What is statistics?

Statistics is not a branch of mathematics, but a mathematical science. It is sometimes described as the science of data. This begs the question: What are data? Data can be defined as numbers in context. So, for example, the numbers 35, 60, 50, 55, 48, 74, 67 are not themselves data, but if you know that they are the ages of a group of people, or the heights of a group of people, or the scores in games played by a certain basketball team, or the hours that a collection of light bulbs works before burning out, then they become data. The context brings the possibility of interpretation of the numbers.

Here are some more detailed answers to this question:

How does this course address the Texas State Board for Educator Certification (SBEC) Standards for Secondary Math Teachers?

Standards II (Patterns and Algebra), IV (Probability and Statistics), and V (Mathematical Processes) of the SBEC Secondary Math Standards include the following standards regarding the content of M 358K:

"The beginning teacher of mathematics is able to:

How does this course relate to the Texas Essential Elements for secondary mathematics?

How does this course relate to the National Council of Teachers of Mathematics' Principles and Standards for School Mathematics?

The Principles and Standards include Data Analysis and Probability as one of their five content strands running through all grade levels. This strand includes statistics.

I didn't have much statistics in elementary, middle, or high school. Have things changed recently?

Yes, things have changed quite a lot recently. Statistics has increasingly become important in our modern world, for studying topics as diverse as the environment, medicine, the stock market, and technological innovations. In addition, modern software has made it easier to learn and do statistics. For a number of years, there has been a movement to include statistics in the curriculum. Statistics topics have been included in textbooks and curricula, especially in the middle grades, for quite a few years, but teachers have rarely covered the statistics topics, partly because they weren't familiar with the topics themselves. However, as new standards have been developed, there has been more progress in including statistics in what is actually taught. One big development was the start of Advanced Placement Statistics in 1998. The course has been growing steadily in popularity, and will probably continue to grow in enrollments, especially since many medical schools are now accepting statistics instead of calculus.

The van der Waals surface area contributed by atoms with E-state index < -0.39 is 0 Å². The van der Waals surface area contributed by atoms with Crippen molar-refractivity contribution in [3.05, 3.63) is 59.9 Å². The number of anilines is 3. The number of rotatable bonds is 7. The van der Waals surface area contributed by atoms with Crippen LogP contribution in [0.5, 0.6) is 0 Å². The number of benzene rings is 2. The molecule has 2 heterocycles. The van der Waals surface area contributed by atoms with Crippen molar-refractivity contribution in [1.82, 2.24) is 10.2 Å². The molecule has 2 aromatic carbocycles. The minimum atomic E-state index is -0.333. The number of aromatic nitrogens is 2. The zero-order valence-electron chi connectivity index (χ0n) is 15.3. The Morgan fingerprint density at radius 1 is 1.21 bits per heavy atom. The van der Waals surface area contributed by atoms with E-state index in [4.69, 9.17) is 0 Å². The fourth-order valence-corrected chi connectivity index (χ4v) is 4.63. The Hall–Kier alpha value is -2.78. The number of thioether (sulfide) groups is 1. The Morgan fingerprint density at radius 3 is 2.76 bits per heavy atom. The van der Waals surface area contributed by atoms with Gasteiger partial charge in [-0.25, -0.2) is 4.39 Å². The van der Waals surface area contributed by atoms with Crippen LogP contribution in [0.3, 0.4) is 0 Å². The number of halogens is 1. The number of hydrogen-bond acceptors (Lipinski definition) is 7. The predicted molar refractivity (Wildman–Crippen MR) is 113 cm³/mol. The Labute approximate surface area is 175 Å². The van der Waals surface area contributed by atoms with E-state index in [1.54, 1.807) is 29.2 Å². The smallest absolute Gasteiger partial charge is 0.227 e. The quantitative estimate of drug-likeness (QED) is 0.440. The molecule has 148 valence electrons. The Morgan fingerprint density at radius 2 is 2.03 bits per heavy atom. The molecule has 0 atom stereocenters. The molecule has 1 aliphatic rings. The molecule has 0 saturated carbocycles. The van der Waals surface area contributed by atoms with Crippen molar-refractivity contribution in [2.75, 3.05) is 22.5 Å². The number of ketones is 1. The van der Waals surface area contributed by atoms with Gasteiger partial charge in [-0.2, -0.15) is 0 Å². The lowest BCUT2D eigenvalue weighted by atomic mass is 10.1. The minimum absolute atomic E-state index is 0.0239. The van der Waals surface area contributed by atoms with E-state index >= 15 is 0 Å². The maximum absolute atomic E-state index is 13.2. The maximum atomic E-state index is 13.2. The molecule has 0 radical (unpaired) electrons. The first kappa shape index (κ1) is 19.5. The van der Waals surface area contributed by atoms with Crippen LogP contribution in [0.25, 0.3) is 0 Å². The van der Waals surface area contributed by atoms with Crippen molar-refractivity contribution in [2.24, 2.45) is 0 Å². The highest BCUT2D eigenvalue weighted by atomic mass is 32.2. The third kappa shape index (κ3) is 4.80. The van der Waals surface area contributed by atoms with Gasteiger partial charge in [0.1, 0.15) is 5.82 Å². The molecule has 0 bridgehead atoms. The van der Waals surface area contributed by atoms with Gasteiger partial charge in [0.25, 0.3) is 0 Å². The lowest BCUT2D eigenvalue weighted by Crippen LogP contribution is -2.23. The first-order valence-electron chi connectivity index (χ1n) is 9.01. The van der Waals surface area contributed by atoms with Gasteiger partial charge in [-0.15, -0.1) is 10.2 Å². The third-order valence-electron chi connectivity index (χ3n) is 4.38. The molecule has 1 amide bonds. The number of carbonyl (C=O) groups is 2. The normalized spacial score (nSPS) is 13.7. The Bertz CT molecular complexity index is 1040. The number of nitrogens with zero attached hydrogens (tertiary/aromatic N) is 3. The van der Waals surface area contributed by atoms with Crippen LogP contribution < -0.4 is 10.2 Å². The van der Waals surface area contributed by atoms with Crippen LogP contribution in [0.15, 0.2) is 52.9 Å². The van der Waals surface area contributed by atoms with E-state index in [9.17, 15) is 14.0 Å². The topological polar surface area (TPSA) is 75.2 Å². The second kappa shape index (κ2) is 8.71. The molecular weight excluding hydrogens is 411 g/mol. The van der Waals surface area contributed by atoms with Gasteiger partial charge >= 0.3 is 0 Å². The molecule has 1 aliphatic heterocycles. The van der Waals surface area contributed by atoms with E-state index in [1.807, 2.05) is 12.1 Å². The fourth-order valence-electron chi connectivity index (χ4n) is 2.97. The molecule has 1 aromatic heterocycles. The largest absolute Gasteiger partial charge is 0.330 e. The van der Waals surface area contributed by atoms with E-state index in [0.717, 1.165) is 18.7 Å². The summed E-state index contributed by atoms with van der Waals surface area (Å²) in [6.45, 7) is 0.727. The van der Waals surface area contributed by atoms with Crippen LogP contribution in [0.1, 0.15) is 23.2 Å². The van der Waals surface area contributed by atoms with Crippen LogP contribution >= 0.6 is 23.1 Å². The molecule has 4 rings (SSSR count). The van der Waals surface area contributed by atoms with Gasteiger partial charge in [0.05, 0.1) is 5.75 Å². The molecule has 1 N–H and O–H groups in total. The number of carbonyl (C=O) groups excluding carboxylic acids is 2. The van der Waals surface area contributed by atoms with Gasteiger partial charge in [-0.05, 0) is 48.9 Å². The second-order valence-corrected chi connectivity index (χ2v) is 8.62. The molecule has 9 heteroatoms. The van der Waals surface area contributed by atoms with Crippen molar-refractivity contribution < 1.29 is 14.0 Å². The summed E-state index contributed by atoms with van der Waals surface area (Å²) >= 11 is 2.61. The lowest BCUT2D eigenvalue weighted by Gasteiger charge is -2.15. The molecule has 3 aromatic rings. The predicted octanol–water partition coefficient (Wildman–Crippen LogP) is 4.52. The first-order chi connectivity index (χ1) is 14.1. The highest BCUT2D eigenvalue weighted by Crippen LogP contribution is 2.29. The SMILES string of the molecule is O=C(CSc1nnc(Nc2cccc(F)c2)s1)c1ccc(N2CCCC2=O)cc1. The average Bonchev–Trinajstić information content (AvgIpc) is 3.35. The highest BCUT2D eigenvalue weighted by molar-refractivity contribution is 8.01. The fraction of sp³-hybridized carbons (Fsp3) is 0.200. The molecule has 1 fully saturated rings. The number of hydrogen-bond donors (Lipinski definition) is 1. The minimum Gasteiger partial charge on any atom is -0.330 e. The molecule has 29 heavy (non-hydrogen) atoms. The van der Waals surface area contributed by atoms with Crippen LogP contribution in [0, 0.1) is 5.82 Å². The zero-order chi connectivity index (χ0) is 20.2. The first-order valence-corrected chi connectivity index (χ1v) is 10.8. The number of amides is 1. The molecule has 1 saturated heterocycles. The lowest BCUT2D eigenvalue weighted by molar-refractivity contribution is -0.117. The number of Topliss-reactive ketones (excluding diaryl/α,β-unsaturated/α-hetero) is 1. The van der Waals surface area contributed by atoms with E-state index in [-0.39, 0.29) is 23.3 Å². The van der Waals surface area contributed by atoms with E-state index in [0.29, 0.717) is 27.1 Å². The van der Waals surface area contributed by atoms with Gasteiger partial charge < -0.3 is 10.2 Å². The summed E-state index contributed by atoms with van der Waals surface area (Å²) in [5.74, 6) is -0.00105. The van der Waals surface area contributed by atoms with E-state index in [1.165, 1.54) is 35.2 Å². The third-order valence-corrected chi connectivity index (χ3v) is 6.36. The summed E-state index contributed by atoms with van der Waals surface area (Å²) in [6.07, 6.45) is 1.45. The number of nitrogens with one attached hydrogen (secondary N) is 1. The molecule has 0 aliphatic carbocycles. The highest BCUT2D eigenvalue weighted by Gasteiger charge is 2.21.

To help prepare UT's future math teachers to teach the statistics in the Texas school curriculum, the Department of Mathematics in 1998 started offering M358K: Applied Statistics, and this course became a required course for students seeking secondary certification in mathematics.

M358K is designed to include the topics (except those in the prerequisite course, M362K: Probability I) included in the AP Statistics syllabus, but M358K studies these topics in greater depth than they are studied in the AP Statistics course.

M358K has proved to be a good course for many other students besides those planning to be teachers, so it is not a "teachers only" course. This web page is designed to help supplement the course for future teachers and show how it is important for their background.

For more information on statistics in grades K - 12, see the above links to the Principles and Standards for School Mathematics and the online article, "Statistics and Its Interface with the Secondary Mathematics Curriculum", by Gail Burrill, former president of the National Council of Teachers of Mathematics. See also the MISD/MMSTC Statistical DOE Project for a description of a course "Data Analysis and Research Methods" currently being taught to 9th graders at three magnet schools for mathematics, science and technology in Macomb County, Michigan.

What is the role of technology in this course?

In M 358K, you will be expected to use technology in creating graphs and statistical analyses. You will be given instructions in using Minitab statistical software to do this, but many things can also be done by using suitable calculators (such as the TI-83), Fathom (which you used in M 315C), or Excel. There are also lots of interesting web sites that can be helpful in learning statistics. Here are some:

How does this course relate to other courses I will be taking?

How can I get the most out of this course?